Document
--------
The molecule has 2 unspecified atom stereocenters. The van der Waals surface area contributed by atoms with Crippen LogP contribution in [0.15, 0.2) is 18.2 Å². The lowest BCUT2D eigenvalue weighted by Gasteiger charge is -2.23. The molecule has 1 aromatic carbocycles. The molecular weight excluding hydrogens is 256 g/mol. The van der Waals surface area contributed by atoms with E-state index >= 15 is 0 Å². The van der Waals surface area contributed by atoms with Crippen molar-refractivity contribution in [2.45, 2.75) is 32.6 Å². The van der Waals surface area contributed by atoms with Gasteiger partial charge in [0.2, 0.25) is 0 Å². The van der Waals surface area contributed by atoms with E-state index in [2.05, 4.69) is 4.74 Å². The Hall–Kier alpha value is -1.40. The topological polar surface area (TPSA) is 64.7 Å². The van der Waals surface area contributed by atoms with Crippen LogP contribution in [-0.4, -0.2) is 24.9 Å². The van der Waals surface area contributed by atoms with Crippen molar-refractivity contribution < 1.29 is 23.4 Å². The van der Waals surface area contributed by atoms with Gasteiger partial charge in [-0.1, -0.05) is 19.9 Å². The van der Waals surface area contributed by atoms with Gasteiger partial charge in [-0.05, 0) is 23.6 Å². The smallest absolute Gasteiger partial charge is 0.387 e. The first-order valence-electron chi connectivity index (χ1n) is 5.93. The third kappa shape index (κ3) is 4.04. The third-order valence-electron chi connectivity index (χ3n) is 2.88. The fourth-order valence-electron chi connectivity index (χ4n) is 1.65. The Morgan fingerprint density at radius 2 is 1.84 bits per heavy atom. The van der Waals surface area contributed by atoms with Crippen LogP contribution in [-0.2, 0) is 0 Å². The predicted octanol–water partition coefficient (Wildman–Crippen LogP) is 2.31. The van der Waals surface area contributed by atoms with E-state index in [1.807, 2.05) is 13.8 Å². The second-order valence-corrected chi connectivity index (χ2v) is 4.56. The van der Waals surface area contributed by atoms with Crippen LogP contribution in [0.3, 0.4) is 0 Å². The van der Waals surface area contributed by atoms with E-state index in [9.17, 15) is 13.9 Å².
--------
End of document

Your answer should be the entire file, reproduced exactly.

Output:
The molecule has 2 unspecified atom stereocenters. The van der Waals surface area contributed by atoms with Crippen LogP contribution in [0.15, 0.2) is 18.2 Å². The lowest BCUT2D eigenvalue weighted by Gasteiger charge is -2.23. The molecule has 1 aromatic carbocycles. The molecular weight excluding hydrogens is 256 g/mol. The van der Waals surface area contributed by atoms with E-state index >= 15 is 0 Å². The van der Waals surface area contributed by atoms with Crippen molar-refractivity contribution in [2.45, 2.75) is 32.6 Å². The van der Waals surface area contributed by atoms with Gasteiger partial charge in [0.2, 0.25) is 0 Å². The van der Waals surface area contributed by atoms with E-state index in [2.05, 4.69) is 4.74 Å². The Hall–Kier alpha value is -1.40. The topological polar surface area (TPSA) is 64.7 Å². The van der Waals surface area contributed by atoms with Crippen LogP contribution in [-0.4, -0.2) is 24.9 Å². The van der Waals surface area contributed by atoms with Crippen molar-refractivity contribution < 1.29 is 23.4 Å². The van der Waals surface area contributed by atoms with Gasteiger partial charge in [-0.1, -0.05) is 19.9 Å². The van der Waals surface area contributed by atoms with Gasteiger partial charge in [-0.05, 0) is 23.6 Å². The smallest absolute Gasteiger partial charge is 0.387 e. The first-order valence-electron chi connectivity index (χ1n) is 5.93. The third kappa shape index (κ3) is 4.04. The third-order valence-electron chi connectivity index (χ3n) is 2.88. The fourth-order valence-electron chi connectivity index (χ4n) is 1.65. The Morgan fingerprint density at radius 2 is 1.84 bits per heavy atom. The van der Waals surface area contributed by atoms with Crippen LogP contribution in [-0.2, 0) is 0 Å². The predicted octanol–water partition coefficient (Wildman–Crippen LogP) is 2.31. The van der Waals surface area contributed by atoms with E-state index in [1.807, 2.05) is 13.8 Å². The second-order valence-corrected chi connectivity index (χ2v) is 4.56. The van der Waals surface area contributed by atoms with Crippen LogP contribution in [0.3, 0.4) is 0 Å². The van der Waals surface area contributed by atoms with E-state index in [9.17, 15) is 13.9 Å².